The Failures of Zoo “Conservation”

In the modern era, Zoos have begun being questioned for many things, one such example being the validity and impacts of their conservation efforts. I hope to inform you about the deceptiveness of the Zoos’ agendas, and how they cause more harm than good for their animals.

How much are zoos dedicated to their animals? This may seem like a ridiculous question, like zoos, in their essence, are supposed to protect and help animals, the amount of money and time going into preserving species of animals is far smaller than it initially seems. 

Zoo employee caring for a rhino, emphasizing the effort put into their animals (ASU News)

Zoos are one of the most prominent ways animals are preserved in the modern era. They are fundamental to the survival of many species, such as tigers, who have a higher population in captivity than in the wild, and who without such efforts, would have dwindling populations, as “Estimates put the population of captive tigers in private hands in the US alone at 5,000. In tiger farms across China, Laos, Thailand, and Vietnam there are thought to be over 8,000 more.” (WWF). However, zoos have proven time and time again that their “efforts” to protect their species are minimal to non-existent. This is because fundamentally zoos, at the end of the day, are a business. So as long as their products – the animals – are good enough, they don’t have to lift a finger.

One tiger of the thousands currently in captivity (Chris Neal)

To begin, the concept of conservation in zoos is blown drastically out of proportion, with efforts of preserving species being not nearly as large as they would appear. For example, according to Emma Marris from the New York Times, certain “A.Z.A. [Association of Zoos and Aquariums] facilities report spending approximately $231 million annually on conservation projects. For comparison, in 2018, they spent $4.9 billion on operations and construction.” (New York Times).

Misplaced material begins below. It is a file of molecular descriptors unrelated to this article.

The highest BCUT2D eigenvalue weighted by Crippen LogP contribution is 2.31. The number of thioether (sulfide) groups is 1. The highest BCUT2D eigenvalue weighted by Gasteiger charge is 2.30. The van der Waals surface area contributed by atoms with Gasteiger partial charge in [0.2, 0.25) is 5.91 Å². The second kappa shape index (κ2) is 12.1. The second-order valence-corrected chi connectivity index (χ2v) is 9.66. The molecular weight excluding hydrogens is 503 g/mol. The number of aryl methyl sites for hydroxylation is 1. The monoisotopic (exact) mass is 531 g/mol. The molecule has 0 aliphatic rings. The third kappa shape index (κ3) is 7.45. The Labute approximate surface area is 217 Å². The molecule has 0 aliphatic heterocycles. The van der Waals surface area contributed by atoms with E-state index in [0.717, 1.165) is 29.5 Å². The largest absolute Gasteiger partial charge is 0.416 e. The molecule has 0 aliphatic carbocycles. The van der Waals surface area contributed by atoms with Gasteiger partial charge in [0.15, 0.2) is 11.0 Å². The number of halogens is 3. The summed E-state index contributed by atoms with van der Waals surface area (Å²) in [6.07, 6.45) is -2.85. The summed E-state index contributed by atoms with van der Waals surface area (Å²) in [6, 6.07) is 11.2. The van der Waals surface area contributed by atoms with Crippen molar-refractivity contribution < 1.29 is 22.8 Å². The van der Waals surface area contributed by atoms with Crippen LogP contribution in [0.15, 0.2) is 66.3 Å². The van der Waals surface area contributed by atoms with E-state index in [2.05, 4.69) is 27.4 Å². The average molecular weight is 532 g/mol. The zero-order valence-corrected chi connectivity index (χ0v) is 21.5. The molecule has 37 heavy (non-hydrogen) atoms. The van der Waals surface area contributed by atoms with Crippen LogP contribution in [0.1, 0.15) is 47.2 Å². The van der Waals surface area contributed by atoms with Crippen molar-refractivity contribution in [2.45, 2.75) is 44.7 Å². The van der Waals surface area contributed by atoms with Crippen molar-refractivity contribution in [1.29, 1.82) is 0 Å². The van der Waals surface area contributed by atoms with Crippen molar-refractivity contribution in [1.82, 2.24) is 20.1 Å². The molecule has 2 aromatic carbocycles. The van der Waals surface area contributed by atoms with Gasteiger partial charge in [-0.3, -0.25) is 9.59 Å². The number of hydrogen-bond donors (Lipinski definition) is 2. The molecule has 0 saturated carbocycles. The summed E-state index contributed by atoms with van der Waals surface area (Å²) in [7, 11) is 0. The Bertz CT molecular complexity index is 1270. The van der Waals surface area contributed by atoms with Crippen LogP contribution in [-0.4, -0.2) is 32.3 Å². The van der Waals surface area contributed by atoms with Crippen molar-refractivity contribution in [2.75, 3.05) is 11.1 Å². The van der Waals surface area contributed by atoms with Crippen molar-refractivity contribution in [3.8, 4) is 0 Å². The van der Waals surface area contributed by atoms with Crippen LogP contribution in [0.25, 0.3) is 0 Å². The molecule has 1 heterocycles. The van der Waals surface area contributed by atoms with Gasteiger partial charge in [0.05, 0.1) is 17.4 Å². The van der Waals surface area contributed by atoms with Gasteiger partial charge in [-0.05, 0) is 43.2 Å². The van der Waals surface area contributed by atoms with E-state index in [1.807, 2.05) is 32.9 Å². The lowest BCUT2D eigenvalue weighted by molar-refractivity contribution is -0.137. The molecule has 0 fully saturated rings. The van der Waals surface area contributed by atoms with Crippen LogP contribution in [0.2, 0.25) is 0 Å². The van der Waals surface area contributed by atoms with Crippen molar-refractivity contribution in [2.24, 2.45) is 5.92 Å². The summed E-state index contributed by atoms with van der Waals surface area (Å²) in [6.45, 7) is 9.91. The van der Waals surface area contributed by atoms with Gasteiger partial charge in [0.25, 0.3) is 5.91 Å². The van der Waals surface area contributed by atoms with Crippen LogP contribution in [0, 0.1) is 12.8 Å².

While many zoos flaunt their conservation efforts, they choose to either hide or put less emphasis on the other expenses. These expenses for operations and construction, while important, emphasize the true goals of the zoos. Once again, Zoos are a business, and when trying to make the most profit, they would not want to be spending large amounts of money on conservation, something that does not draw much profit for them. The lack of transparency adds to the deception and lies of Zoos in the modern era. 

The Bronx Zoo, which is widely known for its conservation program (Shutterstock)

In addition, zoos create a dangerous future for their animals, as many of the species that reside almost entirely in zoos will not be able to survive in the wild. As previously mentioned, there are more tigers in captivity than in the wild. This means the majority of the future generations of tigers will only know life behind bars, crippling their ability to reinstate their life in the wild. According to the BBC, “Even a lifetime in the most humane zoo will have left animals too affected by years of a sheltered existence. Captive animals seldom learn crucial survival skills and often are too habituated to human contact.” (BBC). This makes the zoos’ efforts to maintain the species meaningless as if the species cannot exist in the wild, they are defeating the purpose of supporting them, further emphasizing that zoos care only for their business.

All in all, despite zoos having many benefits to protecting wild animals that would likely struggle if left alone, it is very easy to see through the mirage of “conservation”. With the budget for their infrastructure being over 20 times larger than the budget for conservation efforts, it becomes clear that zoos’ interests lie elsewhere, as any business would. Zoos conserve their budgets for preservation more than they conserve their species. For more information about the direct and indirect mistreatment of animals by humans, read Julia Blake’s article about the damage done to polar bears by global warming.